Asset Protection Trusts: How Trusts Affect Your Taxes

Asset Protection Trusts: How Trusts Affect Your Taxes

Asset protection trusts are irrevocable trusts. These trusts simply protect a person’s assets. When it comes to these trusts, they are different from others because the owner of the trust is also one of the beneficiaries. This means that he or she will continue to benefit from the assets in the trust. In addition, he or she is able to keep the assets out of the hands of creditors. There are a lot of reasons why a person may consider using an asset protection trust. One of these reasons is for tax purposes.

Creditor Protection

Many people want to protect their assets from any traditional creditors. They may also want to protect the assets against any future liabilities. This is particularly common for financial advisors, lawyers and doctors to think about before establishing a trust. When it comes to these industries, they are at a high risk of experiencing a lawsuit. If you want to protect your assets, then it helps to have an asset protection trust in place.

Tax Effects

When establishing an asset protection trust, most people want to know about taxes and if it affects the taxes at all. When you have an asset protection trust, you need to keep in mind that as the creator of the trust, you still have power over the trust. In this case, you are able to access the assets and they still belong to the creator. Due to this, the assets are the same as holding onto funds in your names. It is not a separate taxable entity. You do not avoid taxes on asset protection trusts.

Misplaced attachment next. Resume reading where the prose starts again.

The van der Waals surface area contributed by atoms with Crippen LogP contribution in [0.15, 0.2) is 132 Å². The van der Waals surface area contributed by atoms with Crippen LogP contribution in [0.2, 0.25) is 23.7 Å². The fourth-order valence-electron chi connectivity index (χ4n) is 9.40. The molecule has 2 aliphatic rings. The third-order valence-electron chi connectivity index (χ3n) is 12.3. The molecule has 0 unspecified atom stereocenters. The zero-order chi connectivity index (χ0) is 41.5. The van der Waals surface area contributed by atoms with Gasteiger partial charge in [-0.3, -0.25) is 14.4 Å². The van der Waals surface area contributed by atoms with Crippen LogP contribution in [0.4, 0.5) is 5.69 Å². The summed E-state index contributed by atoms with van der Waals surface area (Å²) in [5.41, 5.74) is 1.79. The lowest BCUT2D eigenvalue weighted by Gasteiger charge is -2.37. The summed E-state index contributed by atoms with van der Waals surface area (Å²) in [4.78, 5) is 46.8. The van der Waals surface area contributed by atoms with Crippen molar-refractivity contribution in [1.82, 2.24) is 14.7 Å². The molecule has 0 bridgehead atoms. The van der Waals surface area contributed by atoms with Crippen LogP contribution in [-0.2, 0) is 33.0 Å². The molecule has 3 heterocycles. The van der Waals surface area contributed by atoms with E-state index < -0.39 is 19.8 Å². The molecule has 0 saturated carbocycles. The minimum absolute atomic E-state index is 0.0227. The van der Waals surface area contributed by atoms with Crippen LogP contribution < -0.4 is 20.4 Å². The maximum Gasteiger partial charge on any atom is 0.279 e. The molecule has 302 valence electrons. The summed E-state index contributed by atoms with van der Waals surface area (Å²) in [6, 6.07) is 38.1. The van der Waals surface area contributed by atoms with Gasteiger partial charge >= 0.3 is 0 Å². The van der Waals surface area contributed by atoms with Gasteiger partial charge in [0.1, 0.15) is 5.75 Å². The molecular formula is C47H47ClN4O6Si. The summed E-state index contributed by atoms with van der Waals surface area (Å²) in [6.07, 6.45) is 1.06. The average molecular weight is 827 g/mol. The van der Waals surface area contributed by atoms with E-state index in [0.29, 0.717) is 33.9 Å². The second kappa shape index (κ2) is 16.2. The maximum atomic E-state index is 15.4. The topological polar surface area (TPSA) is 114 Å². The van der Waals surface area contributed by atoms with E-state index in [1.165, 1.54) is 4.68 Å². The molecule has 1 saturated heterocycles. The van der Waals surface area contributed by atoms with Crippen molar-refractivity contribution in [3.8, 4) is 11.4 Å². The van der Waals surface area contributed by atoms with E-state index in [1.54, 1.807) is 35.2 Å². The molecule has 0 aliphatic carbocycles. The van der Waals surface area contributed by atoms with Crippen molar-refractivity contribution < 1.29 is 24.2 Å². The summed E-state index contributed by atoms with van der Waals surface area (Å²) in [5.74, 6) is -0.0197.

Beneficiary Protection

When you have an asset protection trust, your beneficiaries are also protected. If a creditor comes for their assets after your death, the creditors cannot touch it. This is especially helpful for those families who have children who may not be responsible with money. Likewise, it helps for those who may have jobs with high-risks of lawsuits.

When it comes to asset protection, a trust can be a great way to protect assets from creditors and others who may file claims against you. When it comes to taxes, most asset protection trusts do not benefit when it comes to tax purposes. However, it does protect you and your beneficiaries. In addition, it can help your family avoid the costs of probate in the future. When it comes to estate planning, discuss your options with a Memphis estate planning lawyer to narrow down the best possible options.

Thanks to Wiseman Bray, PLLC for their insight into estate planning and asset protection trusts.